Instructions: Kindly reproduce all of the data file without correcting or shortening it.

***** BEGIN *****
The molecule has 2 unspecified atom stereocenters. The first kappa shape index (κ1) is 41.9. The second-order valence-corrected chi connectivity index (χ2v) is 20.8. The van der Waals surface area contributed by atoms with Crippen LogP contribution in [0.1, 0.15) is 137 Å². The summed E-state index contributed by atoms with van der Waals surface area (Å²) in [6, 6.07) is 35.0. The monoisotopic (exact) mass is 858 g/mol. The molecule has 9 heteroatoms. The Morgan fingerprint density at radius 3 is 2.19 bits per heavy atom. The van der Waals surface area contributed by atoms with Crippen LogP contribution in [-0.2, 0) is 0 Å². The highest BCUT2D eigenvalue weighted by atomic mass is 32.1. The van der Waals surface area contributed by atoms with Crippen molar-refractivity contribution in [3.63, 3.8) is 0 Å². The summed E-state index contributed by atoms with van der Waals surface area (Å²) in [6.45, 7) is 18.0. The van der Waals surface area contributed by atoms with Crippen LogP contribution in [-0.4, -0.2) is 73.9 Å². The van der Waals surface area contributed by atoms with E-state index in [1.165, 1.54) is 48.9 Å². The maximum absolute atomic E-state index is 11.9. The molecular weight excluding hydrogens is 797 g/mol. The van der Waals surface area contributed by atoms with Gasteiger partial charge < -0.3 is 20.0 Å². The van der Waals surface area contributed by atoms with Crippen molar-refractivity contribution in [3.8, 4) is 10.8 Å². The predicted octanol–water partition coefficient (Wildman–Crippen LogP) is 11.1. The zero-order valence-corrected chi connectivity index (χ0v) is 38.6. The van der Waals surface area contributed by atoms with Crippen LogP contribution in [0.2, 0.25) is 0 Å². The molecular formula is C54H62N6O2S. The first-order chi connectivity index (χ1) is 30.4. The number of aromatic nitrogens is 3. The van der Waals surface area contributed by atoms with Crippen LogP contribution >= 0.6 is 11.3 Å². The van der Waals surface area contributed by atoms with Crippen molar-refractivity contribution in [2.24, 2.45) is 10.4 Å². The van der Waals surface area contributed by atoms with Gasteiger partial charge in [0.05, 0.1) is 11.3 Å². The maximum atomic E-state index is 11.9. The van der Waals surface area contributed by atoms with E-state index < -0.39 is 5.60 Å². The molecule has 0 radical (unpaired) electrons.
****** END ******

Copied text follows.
The molecule has 2 unspecified atom stereocenters. The first kappa shape index (κ1) is 41.9. The second-order valence-corrected chi connectivity index (χ2v) is 20.8. The van der Waals surface area contributed by atoms with Crippen LogP contribution in [0.1, 0.15) is 137 Å². The summed E-state index contributed by atoms with van der Waals surface area (Å²) in [6, 6.07) is 35.0. The monoisotopic (exact) mass is 858 g/mol. The molecule has 9 heteroatoms. The Morgan fingerprint density at radius 3 is 2.19 bits per heavy atom. The van der Waals surface area contributed by atoms with Crippen LogP contribution in [-0.2, 0) is 0 Å². The highest BCUT2D eigenvalue weighted by atomic mass is 32.1. The van der Waals surface area contributed by atoms with Crippen molar-refractivity contribution in [3.63, 3.8) is 0 Å². The summed E-state index contributed by atoms with van der Waals surface area (Å²) in [6.45, 7) is 18.0. The van der Waals surface area contributed by atoms with Crippen LogP contribution in [-0.4, -0.2) is 73.9 Å². The van der Waals surface area contributed by atoms with E-state index in [1.165, 1.54) is 48.9 Å². The maximum absolute atomic E-state index is 11.9. The molecular weight excluding hydrogens is 797 g/mol. The van der Waals surface area contributed by atoms with Gasteiger partial charge < -0.3 is 20.0 Å². The van der Waals surface area contributed by atoms with Crippen molar-refractivity contribution in [3.8, 4) is 10.8 Å². The predicted octanol–water partition coefficient (Wildman–Crippen LogP) is 11.1. The zero-order valence-corrected chi connectivity index (χ0v) is 38.6. The van der Waals surface area contributed by atoms with Crippen LogP contribution in [0.2, 0.25) is 0 Å². The molecular formula is C54H62N6O2S. The first-order chi connectivity index (χ1) is 30.4. The number of aromatic nitrogens is 3. The van der Waals surface area contributed by atoms with Crippen LogP contribution >= 0.6 is 11.3 Å². The van der Waals surface area contributed by atoms with Crippen molar-refractivity contribution in [2.24, 2.45) is 10.4 Å². The van der Waals surface area contributed by atoms with Gasteiger partial charge in [0.05, 0.1) is 11.3 Å². The maximum atomic E-state index is 11.9. The van der Waals surface area contributed by atoms with E-state index < -0.39 is 5.60 Å². The molecule has 0 radical (unpaired) electrons.